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Monday, Oct 18th

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You are here: Opinions Viewpoints Pandemic offered Velarde winery time to improve

Pandemic offered Velarde winery time to improve

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When the coronavirus pandemic temporarily halted tourist traffic and shuttered restaurants and bars throughout New Mexico, Black Mesa Winery in Velarde had an inventory of wine and hard cider worth $100,000 and fewer avenues to deliver its products to customers. Winery owners Jerry and Lynda Burd were able to keep products moving out the door through online wine tasting events, shipments to wine club members, and creative drive-by tours that kept customers engaged.

The slowdown also gave the Burds time to examine all aspects of their operation and to consider changes that could streamline processes, open new markets, and increase market share when the pandemic ended.

The Burds sought help from New Mexico Manufacturing Extension Partnership, a nonprofit organization that helps businesses transform their operations to improve production, competitiveness, and profitability. New Mexico MEP Innovation Director Scott Bryant worked with the couple and their 12 employees to help them evaluate the entire production line.

Bryant broke down each step involved in producing Black Mesa Winery’s 30 different wines and four flavors of cider. He identified how the winery could improve material handling safety, simplify some aspects of production, and adopt new manufacturing technologies appropriate to its capacity and volume.

To improve efficiency, Bryant suggested shortening the distance between production and shipping operations to minimize the time spent filling orders. He also urged the Burds to close the gaps between different production processes by adding wheels to equipment that is used at multiple places on the property. This modification, which could be done by a local machinist or welder, would allow equipment to be moved as needed around a dedicated space in the facility that is closer to the storage tanks.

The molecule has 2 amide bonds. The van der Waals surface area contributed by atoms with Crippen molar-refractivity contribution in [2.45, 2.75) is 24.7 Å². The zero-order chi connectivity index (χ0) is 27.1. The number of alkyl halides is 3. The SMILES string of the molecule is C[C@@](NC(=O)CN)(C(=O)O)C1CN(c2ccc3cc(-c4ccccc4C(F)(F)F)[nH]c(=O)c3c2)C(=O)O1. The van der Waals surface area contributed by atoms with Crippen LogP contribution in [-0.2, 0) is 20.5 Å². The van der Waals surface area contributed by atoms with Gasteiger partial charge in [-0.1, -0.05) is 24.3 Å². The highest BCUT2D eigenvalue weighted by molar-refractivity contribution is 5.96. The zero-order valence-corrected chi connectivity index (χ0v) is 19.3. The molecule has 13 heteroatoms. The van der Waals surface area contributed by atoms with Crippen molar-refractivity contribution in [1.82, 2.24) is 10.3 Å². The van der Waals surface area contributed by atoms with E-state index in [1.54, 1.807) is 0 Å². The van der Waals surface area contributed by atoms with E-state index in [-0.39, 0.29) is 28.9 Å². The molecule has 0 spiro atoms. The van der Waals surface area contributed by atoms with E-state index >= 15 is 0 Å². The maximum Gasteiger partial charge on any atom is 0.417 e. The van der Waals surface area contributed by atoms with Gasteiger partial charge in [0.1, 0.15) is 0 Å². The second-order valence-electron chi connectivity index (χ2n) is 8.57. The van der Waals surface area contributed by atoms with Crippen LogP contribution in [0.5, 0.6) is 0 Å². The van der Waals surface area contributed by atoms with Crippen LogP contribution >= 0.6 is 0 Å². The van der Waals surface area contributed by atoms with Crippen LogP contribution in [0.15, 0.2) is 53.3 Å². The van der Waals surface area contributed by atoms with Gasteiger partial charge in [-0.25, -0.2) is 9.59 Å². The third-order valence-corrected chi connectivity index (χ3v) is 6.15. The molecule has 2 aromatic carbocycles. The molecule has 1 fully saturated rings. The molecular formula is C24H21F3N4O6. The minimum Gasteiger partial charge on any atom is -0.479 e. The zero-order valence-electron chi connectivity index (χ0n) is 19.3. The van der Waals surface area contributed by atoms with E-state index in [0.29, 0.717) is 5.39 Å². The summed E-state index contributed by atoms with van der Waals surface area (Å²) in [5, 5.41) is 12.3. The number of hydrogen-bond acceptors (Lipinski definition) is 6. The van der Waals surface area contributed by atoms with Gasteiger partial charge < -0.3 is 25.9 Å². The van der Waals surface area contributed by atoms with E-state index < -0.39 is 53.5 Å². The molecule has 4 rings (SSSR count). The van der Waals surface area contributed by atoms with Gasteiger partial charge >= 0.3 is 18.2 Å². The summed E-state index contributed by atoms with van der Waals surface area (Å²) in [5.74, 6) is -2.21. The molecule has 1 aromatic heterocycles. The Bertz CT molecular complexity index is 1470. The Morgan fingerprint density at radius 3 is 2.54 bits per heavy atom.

“What Scott challenged us to do is question how do you make this happen more quickly, how do you make the process flow,” Jerry said. “You make the wine flow through a hose; you don’t move the tanks.

“You make the cider flow from beginning to end in one building,” he continued. “He helped us to see how a minute here and a minute there adds up to a lot in a year.”

The evaluation process allowed the winery to retain three otherwise idle employees and identified small changes that resulted in cost savings of $50,000 — a large number for a small business during a pandemic.

“We’re not working any longer hours and we’re not working harder,” Jerry said. “We are getting more done.”

The seeds New Mexico MEP planted are now part of a continuous process of improvement at the winery. Some of Bryant’s advice remains posted on a wall. When questions arise, Jerry replies, “Remember what Scott said,” as he points to the wall.

The Burds are also testing a new-technology packaging system they learned about from Bryant. If their experiments deliver positive results, customers will be delighted and the winery will save costs related to transportation, shipping, and cleaning. The change could increase market share and help the winery expand into new markets.

“The same old, same old, was not going to work, and you want to come out of this being able to hit the ground running,” Jerry said.

Black Mesa Winery has emerged from the pandemic stronger than before. Sales in 2021 are ahead of 2019, and cider production has more than doubled. As the only cidery using 100 percent New Mexico grown apples, sourced from Taos to Espanola, Black Mesa Winery is also helping develop the rural economy.

For more information about New Mexico MEP, visit https://newmexicomep.org/. To learn more about Black Mesa Winery, go to https://www.blackmesawinery.com/.

By Holly Bradshaw Eakes
Finance New Mexico project